We've already looked at how those at the top of their sporting, ahem, games turn to the support of their peers to make sense of the intensity of their chosen careers, but what about those who walk the corridors of power...?
Both business and political titans alike more often than not have a peer in their corner, someone else to bounce ideas off and to strategise with as they navigate complex situations and take major decisions.
So here's our take on some of the most influential and enduring peer partnerships in the worlds of business and politics.
After founding two of the most valuable companies in history, Jobs and Ellison formed a strong bond and friendship that lasted for decades until Jobs’ death in 2011.
Oracle’s Ellison helped mastermind Jobs’ return to the then ailing Apple in the mid 90s, although he’s quick to say Jobs rejected his initial plan just to buy back the company, and instead decided to win it back by taking the moral high ground and convincing the board that he should be CEO again. What happened next is business history.
"If there was something that Steve wanted to talk about, and there always was, we'd go for a walk," said Ellison, and the two were famous for those long walks, during which they would hash out whatever business decisions they needed to make. The practice continued right throughout Jobs' battle with cancer, which saw the walks diminish, “until near the end we'd kind of walk around the block”.
It was way back in the 1970s where two novice journalists met at a Baltimore radio station and formed a close bond as peers in a competitive industry, where young Black women were much in the minority. Despite very different backgrounds, Winfrey and King connected over their (unpopular) music tastes and had each other’s backs from the get-go.
Their long friendship is as solid as their careers are storied, with Winfrey building a billion dollar media empire and King anchoring one of America’s biggest network news shows, and both supporting each other along every step of their journeys to media-legend status.
The founder of the world’s biggest software company and the legendary ‘Sage of Omaha’ have a friendship that stretches back to 1991 when they were first introduced by Washington Post editor, Meg Greenfield, and hit it off immediately.
Over the subsequent three decades they’ve not only supported, and learned from, each other with regards to business, but have changed the philanthropy landscape forever with their Giving Pledge campaign, which encourages wealthy people to give away at least half of their wealth. Gates has also credited Buffett as being the inspiration behind the creation of the Bill & Melinda Gates Foundation, as well as being its most generous donor. “Everyone should have a friend as thoughtful and kind as Warren Buffett,” Gates said, adding that he is “constantly learning things from him.”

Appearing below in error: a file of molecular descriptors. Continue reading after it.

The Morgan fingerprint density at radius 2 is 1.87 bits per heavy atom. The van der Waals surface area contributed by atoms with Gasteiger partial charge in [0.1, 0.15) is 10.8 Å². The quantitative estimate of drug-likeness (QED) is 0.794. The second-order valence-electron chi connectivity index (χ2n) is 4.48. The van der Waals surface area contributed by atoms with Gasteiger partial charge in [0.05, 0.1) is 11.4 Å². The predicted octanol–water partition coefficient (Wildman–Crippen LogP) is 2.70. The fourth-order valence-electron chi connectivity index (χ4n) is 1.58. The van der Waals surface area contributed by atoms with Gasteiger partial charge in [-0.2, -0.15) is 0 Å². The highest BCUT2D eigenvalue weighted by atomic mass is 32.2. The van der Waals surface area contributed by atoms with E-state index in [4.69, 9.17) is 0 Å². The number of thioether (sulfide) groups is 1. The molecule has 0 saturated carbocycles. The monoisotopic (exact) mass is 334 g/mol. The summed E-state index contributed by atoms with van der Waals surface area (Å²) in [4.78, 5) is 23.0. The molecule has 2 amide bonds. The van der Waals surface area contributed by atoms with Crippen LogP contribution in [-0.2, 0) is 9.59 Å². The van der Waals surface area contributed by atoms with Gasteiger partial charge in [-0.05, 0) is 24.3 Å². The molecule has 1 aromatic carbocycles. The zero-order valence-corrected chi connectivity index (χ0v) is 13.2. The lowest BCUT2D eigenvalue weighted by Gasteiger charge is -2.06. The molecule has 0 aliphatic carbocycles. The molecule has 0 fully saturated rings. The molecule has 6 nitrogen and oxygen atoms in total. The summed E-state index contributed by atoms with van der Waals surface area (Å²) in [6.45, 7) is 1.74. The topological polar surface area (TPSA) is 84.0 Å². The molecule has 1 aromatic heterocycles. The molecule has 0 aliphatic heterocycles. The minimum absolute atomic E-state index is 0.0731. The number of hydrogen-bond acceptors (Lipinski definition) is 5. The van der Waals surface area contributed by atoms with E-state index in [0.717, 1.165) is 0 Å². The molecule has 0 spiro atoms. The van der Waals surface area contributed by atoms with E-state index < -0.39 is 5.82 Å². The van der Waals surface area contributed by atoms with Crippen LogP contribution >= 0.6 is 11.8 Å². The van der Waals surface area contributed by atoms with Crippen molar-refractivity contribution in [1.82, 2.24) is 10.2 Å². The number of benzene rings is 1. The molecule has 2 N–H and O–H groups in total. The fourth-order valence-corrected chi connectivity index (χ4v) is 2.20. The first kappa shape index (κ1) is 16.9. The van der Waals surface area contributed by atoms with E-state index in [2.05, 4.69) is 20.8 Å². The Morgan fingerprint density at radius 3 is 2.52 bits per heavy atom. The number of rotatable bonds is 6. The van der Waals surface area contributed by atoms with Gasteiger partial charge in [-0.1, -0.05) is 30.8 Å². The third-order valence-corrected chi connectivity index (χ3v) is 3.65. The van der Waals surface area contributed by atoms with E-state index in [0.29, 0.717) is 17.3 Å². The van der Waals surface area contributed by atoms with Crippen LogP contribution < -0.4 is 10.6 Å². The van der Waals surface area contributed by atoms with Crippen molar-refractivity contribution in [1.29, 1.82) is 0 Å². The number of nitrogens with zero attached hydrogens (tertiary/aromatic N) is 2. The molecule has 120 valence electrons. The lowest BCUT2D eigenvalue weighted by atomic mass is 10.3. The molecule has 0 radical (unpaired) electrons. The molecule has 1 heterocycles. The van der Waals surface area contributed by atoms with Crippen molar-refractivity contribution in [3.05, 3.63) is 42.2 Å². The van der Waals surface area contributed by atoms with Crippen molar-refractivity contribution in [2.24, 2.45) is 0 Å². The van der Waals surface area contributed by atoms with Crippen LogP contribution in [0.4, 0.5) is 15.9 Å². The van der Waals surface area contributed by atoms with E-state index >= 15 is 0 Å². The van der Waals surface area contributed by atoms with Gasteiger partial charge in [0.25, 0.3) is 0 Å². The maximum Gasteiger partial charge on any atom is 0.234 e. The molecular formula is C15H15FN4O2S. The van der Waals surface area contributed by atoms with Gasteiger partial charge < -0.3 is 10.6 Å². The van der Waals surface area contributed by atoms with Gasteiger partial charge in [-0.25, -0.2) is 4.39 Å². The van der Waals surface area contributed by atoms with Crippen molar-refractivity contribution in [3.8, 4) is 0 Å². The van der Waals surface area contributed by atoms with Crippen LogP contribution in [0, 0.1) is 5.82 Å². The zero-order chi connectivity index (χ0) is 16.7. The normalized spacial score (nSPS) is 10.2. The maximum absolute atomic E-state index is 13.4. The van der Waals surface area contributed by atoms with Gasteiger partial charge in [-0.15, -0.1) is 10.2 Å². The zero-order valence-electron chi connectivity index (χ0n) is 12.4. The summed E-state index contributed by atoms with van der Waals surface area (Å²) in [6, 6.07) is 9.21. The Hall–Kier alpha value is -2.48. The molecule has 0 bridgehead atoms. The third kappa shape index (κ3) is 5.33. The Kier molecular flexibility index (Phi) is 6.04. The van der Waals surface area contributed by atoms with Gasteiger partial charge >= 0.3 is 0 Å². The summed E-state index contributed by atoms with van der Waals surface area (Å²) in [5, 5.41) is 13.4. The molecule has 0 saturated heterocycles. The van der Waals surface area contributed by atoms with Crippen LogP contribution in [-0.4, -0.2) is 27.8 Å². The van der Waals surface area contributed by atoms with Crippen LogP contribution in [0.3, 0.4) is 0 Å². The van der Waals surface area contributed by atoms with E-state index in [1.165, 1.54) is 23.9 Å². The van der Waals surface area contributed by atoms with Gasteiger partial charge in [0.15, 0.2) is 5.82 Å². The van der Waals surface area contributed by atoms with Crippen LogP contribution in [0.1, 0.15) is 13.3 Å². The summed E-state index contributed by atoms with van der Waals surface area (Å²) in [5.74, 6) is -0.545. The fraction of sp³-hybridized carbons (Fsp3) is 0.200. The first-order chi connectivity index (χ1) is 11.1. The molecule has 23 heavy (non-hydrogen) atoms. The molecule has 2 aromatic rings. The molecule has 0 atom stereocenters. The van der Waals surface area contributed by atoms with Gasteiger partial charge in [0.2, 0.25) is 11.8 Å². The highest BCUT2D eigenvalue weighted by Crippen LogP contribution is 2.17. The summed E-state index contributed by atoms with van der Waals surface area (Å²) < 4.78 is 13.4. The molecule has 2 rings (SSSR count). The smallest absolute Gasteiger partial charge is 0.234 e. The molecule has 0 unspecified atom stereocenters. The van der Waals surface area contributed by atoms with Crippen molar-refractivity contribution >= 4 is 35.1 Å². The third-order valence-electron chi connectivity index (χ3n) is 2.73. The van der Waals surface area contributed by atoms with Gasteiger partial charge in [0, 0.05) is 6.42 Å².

Their friendship and mutual respect runs so deep that Buffett has never invested in or held a board position at Microsoft, claiming it would be a conflict of interest. They’re said to still have a standing appointment for a one hour call every week, although it often overruns, and, back when speed dials were still a thing, Buffett’s number was the only one on Gates’ aside from his home digits.
These two former world leaders were very much peers, representing the US and European perspectives during some of the most tumultuous events in recent history. While initially there was suspicion, well at least from Merkel who was said to view Obama as more spin than substance, a close relationship and respect formed between the two during their years in power.
While Merkel’s GDR upbringing and taciturn nature may have been anathema to many leaders of the Free World, Obama found his German counterpart “worthy of applause” and said of Merkel “she has been an outstanding political leader, not only for Germany, but for Europe and the world" and that “this is as important a relationship as I’ve had during the course of my presidency.”
Love them or hate them, Balls and Osbourne have, slightly inexplicably, become one of the most compelling peer partnerships in British politics. Former mortal enemies when Osbourne was Chancellor of the Exchequer and Balls was his Shadow, the two formed an unlikely alliance while acting as pundits during the 2017 UK General Election, where their mutual respect and focus on agreeable disagreement made them the standout stars of the night.
They’ve since gone on to collaborate further, and are even launching a podcast this autumn, with Osbourne commenting: “Ed and I are frenemies – once bitter foes, and now firm friends. When we talk politics and economics I find myself talking to someone who brings a different perspective but with an insight and intelligence I rate.”
Another successful cross-party peer collaboration, although superstar podcasters, ex-Labour comms maestro, Campbell, and former Tory minister, Stewart, didn’t even know each other before they launched their chart-topping ‘The Rest is Politics’ pod.
But based on the idea of sharing perspectives from their differing political viewpoints, the two politicos have quickly formed a formidable partnership where they push each other to see the the political events of the day from each other’s point of view, as well as analysing the policy decisions made by their respective parties, and seeing where they can find common ground.
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